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US: Valley's ag exports keep growing

Cherry and apple growers have the world to thank for their successful harvests last year. Exports from Washington of agricultural commodities were valued at $9.26 billion in 2007, a 38 percent increase from 2006, accor-ding to a news release from the state Department of Agriculture. Several factors, such as a weak dollar and low production of commodities in other parts of the world, helped boost American exports, the release noted.

But in an area where agriculture is the economic mainstay, exports are a necessity, not a bonus. About 30% of cherries and apples grown in the Yakima Valley are exported.
The domestic agricultural market has grown only about 1 percent annually, given the United States nearly static population growth. The potential for the international market is greater, with the emergence of a burgeoning middle class in such countries as India and Mexico.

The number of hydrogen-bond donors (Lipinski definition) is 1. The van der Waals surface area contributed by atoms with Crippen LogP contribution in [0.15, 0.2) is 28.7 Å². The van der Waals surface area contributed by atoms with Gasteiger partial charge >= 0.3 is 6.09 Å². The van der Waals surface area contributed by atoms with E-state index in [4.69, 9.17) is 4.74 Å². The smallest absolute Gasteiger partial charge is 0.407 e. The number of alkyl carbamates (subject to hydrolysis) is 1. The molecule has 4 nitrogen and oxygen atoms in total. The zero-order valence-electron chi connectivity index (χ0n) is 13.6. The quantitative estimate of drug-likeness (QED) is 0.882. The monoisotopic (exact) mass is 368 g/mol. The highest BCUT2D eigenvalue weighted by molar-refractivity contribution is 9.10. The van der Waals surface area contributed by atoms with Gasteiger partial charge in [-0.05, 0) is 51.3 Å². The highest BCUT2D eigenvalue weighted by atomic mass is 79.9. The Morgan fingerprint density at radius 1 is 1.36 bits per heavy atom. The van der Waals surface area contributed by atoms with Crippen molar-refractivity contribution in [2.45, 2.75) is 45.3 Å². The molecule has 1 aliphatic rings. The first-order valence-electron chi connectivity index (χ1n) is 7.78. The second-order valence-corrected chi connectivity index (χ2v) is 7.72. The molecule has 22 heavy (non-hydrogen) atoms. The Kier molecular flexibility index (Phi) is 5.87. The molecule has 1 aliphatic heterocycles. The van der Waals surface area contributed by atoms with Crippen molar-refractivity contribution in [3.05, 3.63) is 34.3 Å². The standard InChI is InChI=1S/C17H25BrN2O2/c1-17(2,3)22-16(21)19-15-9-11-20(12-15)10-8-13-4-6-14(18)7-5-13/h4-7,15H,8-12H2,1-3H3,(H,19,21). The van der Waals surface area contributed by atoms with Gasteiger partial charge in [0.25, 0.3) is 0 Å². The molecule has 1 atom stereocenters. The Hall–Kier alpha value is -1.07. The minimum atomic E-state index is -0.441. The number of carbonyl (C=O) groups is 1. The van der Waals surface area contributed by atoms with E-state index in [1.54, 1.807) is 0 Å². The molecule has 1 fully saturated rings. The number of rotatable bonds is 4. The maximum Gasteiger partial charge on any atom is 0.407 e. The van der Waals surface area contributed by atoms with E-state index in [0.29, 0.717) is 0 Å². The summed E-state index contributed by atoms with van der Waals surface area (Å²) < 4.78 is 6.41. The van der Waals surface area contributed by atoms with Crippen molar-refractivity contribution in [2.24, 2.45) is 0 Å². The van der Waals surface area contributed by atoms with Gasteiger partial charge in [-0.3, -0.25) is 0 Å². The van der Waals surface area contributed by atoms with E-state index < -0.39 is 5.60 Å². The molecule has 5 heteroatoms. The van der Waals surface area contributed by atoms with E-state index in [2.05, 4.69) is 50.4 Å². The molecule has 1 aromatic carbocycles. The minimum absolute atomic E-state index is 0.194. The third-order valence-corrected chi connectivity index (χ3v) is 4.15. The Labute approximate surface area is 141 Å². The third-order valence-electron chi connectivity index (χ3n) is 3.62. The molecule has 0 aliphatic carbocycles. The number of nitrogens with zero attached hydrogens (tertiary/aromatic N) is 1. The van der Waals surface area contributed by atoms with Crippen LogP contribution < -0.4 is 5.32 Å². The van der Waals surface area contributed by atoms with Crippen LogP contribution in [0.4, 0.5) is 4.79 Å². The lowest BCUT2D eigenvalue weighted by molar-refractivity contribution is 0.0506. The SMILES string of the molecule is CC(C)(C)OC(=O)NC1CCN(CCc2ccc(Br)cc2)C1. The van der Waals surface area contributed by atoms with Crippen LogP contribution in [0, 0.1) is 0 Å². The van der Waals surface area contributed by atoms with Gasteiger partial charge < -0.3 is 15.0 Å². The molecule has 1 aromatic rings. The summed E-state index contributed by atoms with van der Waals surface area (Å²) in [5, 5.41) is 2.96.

"Most of the crop industries, without exports, would not be break-even propositions," said Des O'Rourke, a retired Washington State University professor and president of Belrose, Inc., a firm that analyzes global marketing trends. The benefits of exports can also be seen long after the products are shipped. Each dollar's worth of an agricultural commodity that's exported can generate an additional one to three dollars in spending, said Ernst Stromsdorfer, an economist at the Labor Market and Economic Analysis department of state Employment Security.


Publication date: 3/6/2008


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